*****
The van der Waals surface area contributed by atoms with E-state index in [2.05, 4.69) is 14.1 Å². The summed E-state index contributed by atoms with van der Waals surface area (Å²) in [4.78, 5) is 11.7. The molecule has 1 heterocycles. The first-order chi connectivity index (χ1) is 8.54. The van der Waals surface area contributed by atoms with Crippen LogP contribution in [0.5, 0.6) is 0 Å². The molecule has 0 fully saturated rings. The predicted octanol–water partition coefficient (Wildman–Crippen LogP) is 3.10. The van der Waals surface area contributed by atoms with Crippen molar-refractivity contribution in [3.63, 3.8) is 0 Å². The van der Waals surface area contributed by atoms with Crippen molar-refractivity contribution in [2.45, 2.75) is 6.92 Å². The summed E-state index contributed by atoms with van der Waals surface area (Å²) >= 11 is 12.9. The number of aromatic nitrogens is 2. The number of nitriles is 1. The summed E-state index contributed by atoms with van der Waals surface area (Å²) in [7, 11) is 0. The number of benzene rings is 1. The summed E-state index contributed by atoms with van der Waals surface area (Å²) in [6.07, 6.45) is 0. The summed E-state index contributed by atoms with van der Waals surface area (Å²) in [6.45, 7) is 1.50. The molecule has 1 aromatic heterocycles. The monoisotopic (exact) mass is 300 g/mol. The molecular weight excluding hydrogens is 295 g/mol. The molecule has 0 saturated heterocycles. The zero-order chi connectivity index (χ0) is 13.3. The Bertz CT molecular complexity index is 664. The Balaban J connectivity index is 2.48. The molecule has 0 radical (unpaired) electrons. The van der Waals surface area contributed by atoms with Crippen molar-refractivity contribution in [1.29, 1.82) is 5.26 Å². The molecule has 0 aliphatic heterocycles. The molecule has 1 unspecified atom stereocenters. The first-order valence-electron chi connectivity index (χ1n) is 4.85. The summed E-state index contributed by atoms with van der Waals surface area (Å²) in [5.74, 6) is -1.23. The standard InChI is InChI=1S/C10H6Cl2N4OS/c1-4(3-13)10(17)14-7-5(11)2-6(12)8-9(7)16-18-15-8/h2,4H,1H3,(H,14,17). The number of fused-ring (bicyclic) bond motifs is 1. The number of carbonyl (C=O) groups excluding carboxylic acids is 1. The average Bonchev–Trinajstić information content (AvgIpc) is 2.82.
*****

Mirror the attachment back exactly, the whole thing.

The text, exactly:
The van der Waals surface area contributed by atoms with E-state index in [2.05, 4.69) is 14.1 Å². The summed E-state index contributed by atoms with van der Waals surface area (Å²) in [4.78, 5) is 11.7. The molecule has 1 heterocycles. The first-order chi connectivity index (χ1) is 8.54. The van der Waals surface area contributed by atoms with Crippen LogP contribution in [0.5, 0.6) is 0 Å². The molecule has 0 fully saturated rings. The predicted octanol–water partition coefficient (Wildman–Crippen LogP) is 3.10. The van der Waals surface area contributed by atoms with Crippen molar-refractivity contribution in [3.63, 3.8) is 0 Å². The van der Waals surface area contributed by atoms with Crippen molar-refractivity contribution in [2.45, 2.75) is 6.92 Å². The summed E-state index contributed by atoms with van der Waals surface area (Å²) >= 11 is 12.9. The number of aromatic nitrogens is 2. The number of nitriles is 1. The summed E-state index contributed by atoms with van der Waals surface area (Å²) in [7, 11) is 0. The number of benzene rings is 1. The summed E-state index contributed by atoms with van der Waals surface area (Å²) in [6.07, 6.45) is 0. The summed E-state index contributed by atoms with van der Waals surface area (Å²) in [6.45, 7) is 1.50. The molecule has 1 aromatic heterocycles. The monoisotopic (exact) mass is 300 g/mol. The molecular weight excluding hydrogens is 295 g/mol. The molecule has 0 saturated heterocycles. The zero-order chi connectivity index (χ0) is 13.3. The Bertz CT molecular complexity index is 664. The Balaban J connectivity index is 2.48. The molecule has 0 radical (unpaired) electrons. The van der Waals surface area contributed by atoms with Crippen molar-refractivity contribution in [1.29, 1.82) is 5.26 Å². The molecule has 0 aliphatic heterocycles. The molecule has 1 unspecified atom stereocenters. The first-order valence-electron chi connectivity index (χ1n) is 4.85. The summed E-state index contributed by atoms with van der Waals surface area (Å²) in [5.74, 6) is -1.23. The standard InChI is InChI=1S/C10H6Cl2N4OS/c1-4(3-13)10(17)14-7-5(11)2-6(12)8-9(7)16-18-15-8/h2,4H,1H3,(H,14,17). The number of fused-ring (bicyclic) bond motifs is 1. The number of carbonyl (C=O) groups excluding carboxylic acids is 1. The average Bonchev–Trinajstić information content (AvgIpc) is 2.82.